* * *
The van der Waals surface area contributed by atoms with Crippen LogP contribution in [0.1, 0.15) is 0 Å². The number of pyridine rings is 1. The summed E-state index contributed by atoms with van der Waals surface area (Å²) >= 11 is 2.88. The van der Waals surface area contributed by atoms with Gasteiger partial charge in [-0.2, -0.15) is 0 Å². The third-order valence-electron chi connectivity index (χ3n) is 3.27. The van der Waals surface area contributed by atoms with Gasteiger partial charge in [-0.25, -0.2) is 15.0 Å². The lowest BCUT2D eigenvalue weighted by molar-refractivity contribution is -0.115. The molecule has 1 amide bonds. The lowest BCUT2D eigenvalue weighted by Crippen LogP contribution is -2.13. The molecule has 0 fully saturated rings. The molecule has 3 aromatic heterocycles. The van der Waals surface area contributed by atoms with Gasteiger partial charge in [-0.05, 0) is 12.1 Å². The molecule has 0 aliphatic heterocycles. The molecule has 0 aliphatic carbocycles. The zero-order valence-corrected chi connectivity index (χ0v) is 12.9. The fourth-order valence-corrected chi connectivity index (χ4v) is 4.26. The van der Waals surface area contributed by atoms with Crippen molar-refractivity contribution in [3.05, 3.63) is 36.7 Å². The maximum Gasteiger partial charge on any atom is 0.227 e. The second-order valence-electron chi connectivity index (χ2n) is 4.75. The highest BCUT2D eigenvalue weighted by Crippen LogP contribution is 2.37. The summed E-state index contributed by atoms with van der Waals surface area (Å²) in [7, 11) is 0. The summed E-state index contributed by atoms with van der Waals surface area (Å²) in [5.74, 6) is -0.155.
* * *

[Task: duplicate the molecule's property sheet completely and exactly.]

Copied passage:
The van der Waals surface area contributed by atoms with Crippen LogP contribution in [0.1, 0.15) is 0 Å². The number of pyridine rings is 1. The summed E-state index contributed by atoms with van der Waals surface area (Å²) >= 11 is 2.88. The van der Waals surface area contributed by atoms with Gasteiger partial charge in [-0.2, -0.15) is 0 Å². The third-order valence-electron chi connectivity index (χ3n) is 3.27. The van der Waals surface area contributed by atoms with Gasteiger partial charge in [-0.25, -0.2) is 15.0 Å². The lowest BCUT2D eigenvalue weighted by molar-refractivity contribution is -0.115. The molecule has 1 amide bonds. The lowest BCUT2D eigenvalue weighted by Crippen LogP contribution is -2.13. The molecule has 0 fully saturated rings. The molecule has 3 aromatic heterocycles. The van der Waals surface area contributed by atoms with Gasteiger partial charge in [-0.05, 0) is 12.1 Å². The molecule has 0 aliphatic heterocycles. The molecule has 0 aliphatic carbocycles. The zero-order valence-corrected chi connectivity index (χ0v) is 12.9. The fourth-order valence-corrected chi connectivity index (χ4v) is 4.26. The van der Waals surface area contributed by atoms with Crippen molar-refractivity contribution in [3.05, 3.63) is 36.7 Å². The maximum Gasteiger partial charge on any atom is 0.227 e. The second-order valence-electron chi connectivity index (χ2n) is 4.75. The highest BCUT2D eigenvalue weighted by Crippen LogP contribution is 2.37. The summed E-state index contributed by atoms with van der Waals surface area (Å²) in [7, 11) is 0. The summed E-state index contributed by atoms with van der Waals surface area (Å²) in [5.74, 6) is -0.155.